Which Joe gave his name to ‘sloppy joes’? We look at five interesting sandwiches and their lexical origins.
The chemical element neon.
Originally called; born (used before the name by which a man was originally known)‘Al Kelly, né Kabish’
- ‘Ron Oddyssey, né Ronald Edward Keller of Melbourne, was someone I knew in college and am still looking for to this day.’
- ‘Seth, né Gregory Gallant, got the idea for the book from an old storefront office of the same name in Toronto.’
- ‘Jean-Pierre Melville, né Grumbach, took his name from his favourite author.’
- ‘This is the real Angel, né Ignacio, the director's first love.’
- ‘To me, I.F. Stone, né Isadore Feinstein, known to his friends as Izzy, was an event-making man.’
- ‘Koning, né Koningsberger, escaped the Nazi occupation of The Netherlands in 1940 by fleeing to Britain.’
- ‘For the rock 'n' roll generation, Eminem, né Marshall Mathers III, is the most compelling figure to have emerged from popular music since the holy trinity of Dylan, Lennon and Jagger.’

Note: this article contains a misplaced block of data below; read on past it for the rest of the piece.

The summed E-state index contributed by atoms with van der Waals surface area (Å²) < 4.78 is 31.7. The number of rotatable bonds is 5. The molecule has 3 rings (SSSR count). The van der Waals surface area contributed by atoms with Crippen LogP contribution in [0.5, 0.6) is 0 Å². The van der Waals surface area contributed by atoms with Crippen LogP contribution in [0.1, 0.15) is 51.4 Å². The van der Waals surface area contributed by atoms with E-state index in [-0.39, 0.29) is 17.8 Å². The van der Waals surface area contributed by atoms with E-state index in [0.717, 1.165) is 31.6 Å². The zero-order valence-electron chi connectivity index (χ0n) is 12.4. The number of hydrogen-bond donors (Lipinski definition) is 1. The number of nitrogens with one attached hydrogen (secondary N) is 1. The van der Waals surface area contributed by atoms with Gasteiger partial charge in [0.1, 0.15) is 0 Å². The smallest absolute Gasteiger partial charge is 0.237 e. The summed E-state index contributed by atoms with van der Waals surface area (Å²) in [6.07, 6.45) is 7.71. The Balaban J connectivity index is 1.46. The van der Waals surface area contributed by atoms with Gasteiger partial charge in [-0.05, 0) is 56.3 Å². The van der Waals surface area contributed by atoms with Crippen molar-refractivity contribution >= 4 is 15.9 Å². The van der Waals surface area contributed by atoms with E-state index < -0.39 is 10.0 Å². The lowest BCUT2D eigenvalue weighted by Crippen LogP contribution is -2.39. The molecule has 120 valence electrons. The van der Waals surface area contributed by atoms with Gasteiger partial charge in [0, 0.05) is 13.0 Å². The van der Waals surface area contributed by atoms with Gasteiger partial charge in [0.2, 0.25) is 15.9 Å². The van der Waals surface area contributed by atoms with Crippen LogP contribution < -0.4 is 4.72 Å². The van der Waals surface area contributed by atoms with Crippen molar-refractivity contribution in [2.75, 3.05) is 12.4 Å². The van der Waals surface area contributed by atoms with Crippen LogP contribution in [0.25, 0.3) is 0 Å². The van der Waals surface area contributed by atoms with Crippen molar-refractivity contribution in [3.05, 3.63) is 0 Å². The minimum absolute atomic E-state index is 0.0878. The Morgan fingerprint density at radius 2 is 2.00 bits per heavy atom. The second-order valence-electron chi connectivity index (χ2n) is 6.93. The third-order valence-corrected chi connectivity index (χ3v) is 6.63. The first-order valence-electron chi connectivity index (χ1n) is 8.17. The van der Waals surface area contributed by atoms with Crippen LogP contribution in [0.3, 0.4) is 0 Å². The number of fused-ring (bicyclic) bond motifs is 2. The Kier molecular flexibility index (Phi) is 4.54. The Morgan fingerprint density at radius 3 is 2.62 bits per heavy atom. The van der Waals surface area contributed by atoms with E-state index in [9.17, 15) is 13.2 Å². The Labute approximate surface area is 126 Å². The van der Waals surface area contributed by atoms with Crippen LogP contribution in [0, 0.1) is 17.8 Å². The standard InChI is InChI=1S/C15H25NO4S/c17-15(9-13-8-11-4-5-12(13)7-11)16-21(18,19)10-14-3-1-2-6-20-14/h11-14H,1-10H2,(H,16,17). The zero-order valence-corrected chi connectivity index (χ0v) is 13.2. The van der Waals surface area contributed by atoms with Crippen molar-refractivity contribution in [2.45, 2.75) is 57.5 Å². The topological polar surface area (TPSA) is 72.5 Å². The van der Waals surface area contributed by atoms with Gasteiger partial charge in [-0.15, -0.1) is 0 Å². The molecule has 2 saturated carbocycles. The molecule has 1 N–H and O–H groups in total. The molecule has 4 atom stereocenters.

1930s: French, literally ‘born’, masculine past participle of naître; compare with née.
1Nebraska (in official postal use).
3North-east or north-eastern.‘NE Japan’‘four miles NE of Birmingham’
We take a look at several popular, though confusing, punctuation marks.
From Afghanistan to Zimbabwe, discover surprising and intriguing language facts from around the globe.
The definitions of ‘buddy’ and ‘bro’ in the OED have recently been revised. We explore their history and increase in popularity.